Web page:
Muscle invasive bladder cancer4 93% 2.8 months 8.2 months

 

*Without receiving further treatment. ✝Versus imaging tools, without further treatment.

Performance of Signatera in clinical studies of non-metastatic patients across several common cancer types

 

Cancer type Risk of cancer recurrence after a postive result* Average time MRD was detected before clinical recurrence Maximum time MRD was detected before clinical recurrence
Colorectal cancer3 93% 8.7 months 16.5 months
Breast cancer5 > 99% 9.5 months 2 years
              HR+/HER2- > 99% 10.9 months 2 years
              HER2+ > 99% 5.5 months 10.4 months
              TNBC > 99% 8.5 months 1 year 7 months
Non-small cell lung cancer2 > 99% 4 months 11.5 months
Muscle invasive bladder cancer4 93% 2.8 months 8.2 months

 

*Without receiving further treatment. ✝Versus imaging tools, without further treatment.

Performance of Signatera in clinical studies of non-metastatic patients across several common cancer types

 

Cancer type Risk of cancer recurrence after a postive result* Average time MRD was detected before clinical recurrence Maximum time MRD was detected before clinical recurrence
Colorectal cancer3 93% 8.7 months 16.5 months
Breast cancer5 > 99% 9.5 months 2 years
              HR+/HER2- > 99% 10.9 months 2 years
              HER2+ > 99% 5.5 months 10.4 months
              TNBC > 99% 8.5 months 1 year 7 months
Non-small cell lung cancer2 > 99% 4 months 11.5 months
Muscle invasive bladder cancer4 93% 2.8 months 8.2 months

 

*Without receiving further treatment. ✝Versus imaging tools, without further treatment.

Performance of Signatera in clinical studies of non-metastatic patients across several common cancer types

 

Cancer type Risk of cancer recurrence after a postive result* Average time MRD was detected before clinical recurrence Maximum time MRD was detected before clinical recurrence
Colorectal cancer3 93% 8.7 months 16.5 months
Breast cancer5 > 99% 9.5 months 2 years
              HR+/HER2- > 99% 10.9 months 2 years
              HER2+ > 99% 5.5 months 10.4 months
              TNBC > 99% 8.5 months 1 year 7 months
Non-small cell lung cancer2 > 99% 4 months 11.5 months
Muscle invasive bladder cancer4 93% 2.8 months 8.2 months

 

*Without receiving further treatment. ✝Versus imaging tools, without further treatment.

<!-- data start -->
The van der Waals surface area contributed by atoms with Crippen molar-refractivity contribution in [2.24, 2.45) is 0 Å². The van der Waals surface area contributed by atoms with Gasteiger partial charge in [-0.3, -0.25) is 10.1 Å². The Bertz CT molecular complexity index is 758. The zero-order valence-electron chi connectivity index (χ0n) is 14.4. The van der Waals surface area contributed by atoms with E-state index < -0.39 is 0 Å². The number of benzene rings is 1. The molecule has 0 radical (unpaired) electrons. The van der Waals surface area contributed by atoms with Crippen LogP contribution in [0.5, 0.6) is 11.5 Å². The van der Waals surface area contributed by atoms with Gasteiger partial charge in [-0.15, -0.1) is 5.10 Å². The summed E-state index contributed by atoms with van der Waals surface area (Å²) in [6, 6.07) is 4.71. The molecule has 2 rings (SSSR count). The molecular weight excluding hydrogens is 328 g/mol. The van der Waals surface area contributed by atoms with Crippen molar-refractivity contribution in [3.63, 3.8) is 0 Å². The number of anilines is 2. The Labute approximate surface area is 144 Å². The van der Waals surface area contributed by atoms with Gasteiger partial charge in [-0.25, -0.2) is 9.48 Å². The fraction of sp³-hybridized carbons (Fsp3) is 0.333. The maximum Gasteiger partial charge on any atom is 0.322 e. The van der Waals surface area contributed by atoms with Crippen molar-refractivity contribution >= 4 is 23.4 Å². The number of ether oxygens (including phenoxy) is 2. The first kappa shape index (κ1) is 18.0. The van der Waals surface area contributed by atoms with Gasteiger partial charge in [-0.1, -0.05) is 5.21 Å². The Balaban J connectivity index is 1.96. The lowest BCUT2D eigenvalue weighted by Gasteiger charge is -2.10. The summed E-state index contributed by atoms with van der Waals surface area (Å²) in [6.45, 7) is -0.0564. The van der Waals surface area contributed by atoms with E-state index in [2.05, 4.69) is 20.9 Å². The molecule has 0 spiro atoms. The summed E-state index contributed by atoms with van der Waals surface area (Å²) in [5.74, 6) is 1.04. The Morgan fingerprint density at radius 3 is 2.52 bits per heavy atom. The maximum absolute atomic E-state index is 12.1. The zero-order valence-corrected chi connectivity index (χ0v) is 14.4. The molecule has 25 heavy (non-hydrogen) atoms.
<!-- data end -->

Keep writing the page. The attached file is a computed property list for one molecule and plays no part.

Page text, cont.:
When should the Signatera test be considered?

  • At initial cancer diagnosis, to establish a baseline before surgery or treatment
  • After surgery, before starting chemotherapy
  • During treatment, to evaluate treatment response
  • After treatment, to monitor for molecular residual disease or tumor response to treatment

This test can only be ordered by a licensed oncologist. Talk to your doctor to see if you may be a candidate for the Signatera test.

Signatera Billing and Customer Care: 650.489.9050
Hours of operation: Monday - Friday 7am-7pm CST and Saturday 8am-5pm CST
Email: support@natera.com 

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References

  1. Corcoran RB, Chabner BA. Application of cell-free DNA analysis to cancer treatment. N Engl J Med. 2018;379(18):1754-1765.
  2. Abbosh C, Birkbak NJ, Wilson GA, et al. Phylogenetic ctDNA analysis depicts early-stage lung cancer evolution. Nature. 2017;545(7655):446-451.
  3. Reinert T, Henriksen TV, Christensen E, et al. Analysis of plasma cell-free DNA by ultradeep sequencing in patients with stages I to III colorectal cancer [published online ahead of print May 9, 2019]. JAMA Oncol. 2019. doi:10.1001/jamaoncol.2019.0528.
  4. Christensen E, Birkenkamp-Demtröder K, Sethi H, et al. Early detection of metastatic relapse and monitoring of therapeutic efficacy by ultra-deep sequencing of plasma cell-free DNA in patients with urothelial bladder carcinoma [published online ahead of print May 6, 2019]. J Clin Oncol. 2019. doi:10.1200/JCO.18.02052.
  5. Coombes RC, Page K, Salari R, et al. Personalized detection of circulating tumor DNA antedates breast cancer metastatic recurrence [published online ahead of print April 16, 2019]. Clin Cancer Res. 2019. doi:10.1158/1078-0432.CCR-18-3663.
  6. Sethi H, Salari R, Navarro S, et al. Analytical validation of the Signatera™ RUO assay, a highly sensitive patient-specific multiplex PCR NGS-based noninvasive cancer recurrence detection and therapy monitoring assay. Poster presented at: American Association for Cancer Research (AACR) Annual Meeting; April 17, 2018; Chicago, IL. Abstract 4542.